Jordan's Page of Useless Babble

Another Semi-Epic Saga About Cereal

For the last two Halloweens I've been on a mission. Back in 2005, a webcomic named Something Positive introduced a short storyline where the main characters baked several sweet treats made with the General Mills monster cereals: Count Chocula, Frankenberry and Booberry. General Mills also made two other cereals in that line: Yummy Mummy and Frute Brute, but both of those have been discontinued for well over a decade.

In 2009 was Cooking with Count Chocula where I made Chocula Crispy Treats, Chocula Brownies and the Count's Slimer Cookies. In 2010 was Cooking with Frankenberry making Frankenberry Crispy Treats, Frankenberry Crumble and Frankenberry Shortcake.

This year was Booberry, the last one. Like the other two, its corn-based cereal with marbits (dehydrated marshmallows), like blueberry-flavored Lucky Charms. I'm certainly more of a fan of blueberries than I am of chocolate or strawberries. Blueberries mix well with citrus fruit, so whatever I make is going to have to have something like lemon in it or else it will come out way too sweet and taste like shit.

In 2009 Elan Games in Lindsay was the home of my guinea pigs, but since they shut their doors in early 2010 (link), I've been using my regular Dungeons and Dragons group to test these desserts out on. Most of them were around for the last two years and knew what to expect.

As I started to work on getting my hands on some Booberry, I went through the source material to see what I was going to make.

Thankfully, I had two ideas in the source material: Booberry Cobbler and Booberry Torte. Like in previous years I'd also make Booberry Crispy Treats, and I also thought I'd try something pretty simple: Booberry Jello.

It's funny 'cause he looks stoned.
It's funny 'cause he looks stoned.

After a short wait, my source came through. I had the cereal, I had a plan, I had the recipes, and this year I also had an assistant, Scott. Scott works with me, and wanted in on what might be the last one of these projects.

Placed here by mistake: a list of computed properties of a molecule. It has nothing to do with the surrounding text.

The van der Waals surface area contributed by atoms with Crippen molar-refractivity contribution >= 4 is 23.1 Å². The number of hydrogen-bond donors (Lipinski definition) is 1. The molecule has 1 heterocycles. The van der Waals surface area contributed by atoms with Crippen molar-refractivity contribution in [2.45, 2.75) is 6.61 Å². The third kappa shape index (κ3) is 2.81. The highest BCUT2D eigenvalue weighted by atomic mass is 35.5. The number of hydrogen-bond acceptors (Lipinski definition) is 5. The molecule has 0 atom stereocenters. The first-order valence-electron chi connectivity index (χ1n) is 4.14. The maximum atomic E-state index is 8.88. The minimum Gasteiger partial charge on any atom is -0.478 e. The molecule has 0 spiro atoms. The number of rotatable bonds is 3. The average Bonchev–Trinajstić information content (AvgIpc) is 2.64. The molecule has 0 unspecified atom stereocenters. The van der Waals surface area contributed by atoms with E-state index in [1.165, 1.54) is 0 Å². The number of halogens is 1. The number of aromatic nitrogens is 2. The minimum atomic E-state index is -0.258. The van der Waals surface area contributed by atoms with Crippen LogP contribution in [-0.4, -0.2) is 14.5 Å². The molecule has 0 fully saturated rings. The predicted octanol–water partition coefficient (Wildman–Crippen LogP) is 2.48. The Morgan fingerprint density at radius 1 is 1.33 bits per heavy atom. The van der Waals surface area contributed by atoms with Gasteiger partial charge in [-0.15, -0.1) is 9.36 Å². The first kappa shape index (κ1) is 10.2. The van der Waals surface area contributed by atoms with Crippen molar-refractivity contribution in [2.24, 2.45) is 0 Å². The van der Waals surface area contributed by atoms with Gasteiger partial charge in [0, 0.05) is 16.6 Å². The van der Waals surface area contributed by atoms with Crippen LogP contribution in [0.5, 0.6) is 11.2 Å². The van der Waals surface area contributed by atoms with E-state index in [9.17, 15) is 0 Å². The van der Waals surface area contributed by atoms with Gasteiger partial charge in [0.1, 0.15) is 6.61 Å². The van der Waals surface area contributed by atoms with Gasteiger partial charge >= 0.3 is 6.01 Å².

Yay!  It's Booberry!  No's just Scott.
Yay! It's Booberry! No's just Scott.

Chapter 1: Booberry Jello?

The idea of Booberry Jello came at the last minute when I was out getting supplies. I found a box of mixed berry flavored Jello powder and thought about suspending marbits inside. Since they all look like little ghosts, it would be like having ghosts flying around inside the dark blue gelatin dessert. I really have no idea why I thought this would be a good idea. I was pretty drunk at the time.

Since the Jello would probably take a long time to set, that's what Scott and I got started on first. While I threw some water in the kettle to boil, he got to work on the most important job of all: separating the cereal and the marshmallow bits.

After the first year, I quickly came to the conclusion that this really had to be done in advance of any of the real work. Not only because it takes a shit-load of time to do (you try meticulously removing marbits from two boxes of cereal some time), but because the marshmallows and the cereal rarely need to go together at the same time. If you're making dough, you don't want marshmallows, and if you're making a filling you don't want cereal. It really just makes sense to keep them separated.

While Scott labored over a box of cereal, his fingers crabbed from precision work, I started the careful adding of hot water to Jello powder and began to stir like my life depended on it. Once everything was dissolved, we came to a bit of a crossroads: how the hell do you add marshmallows to Jello anyway?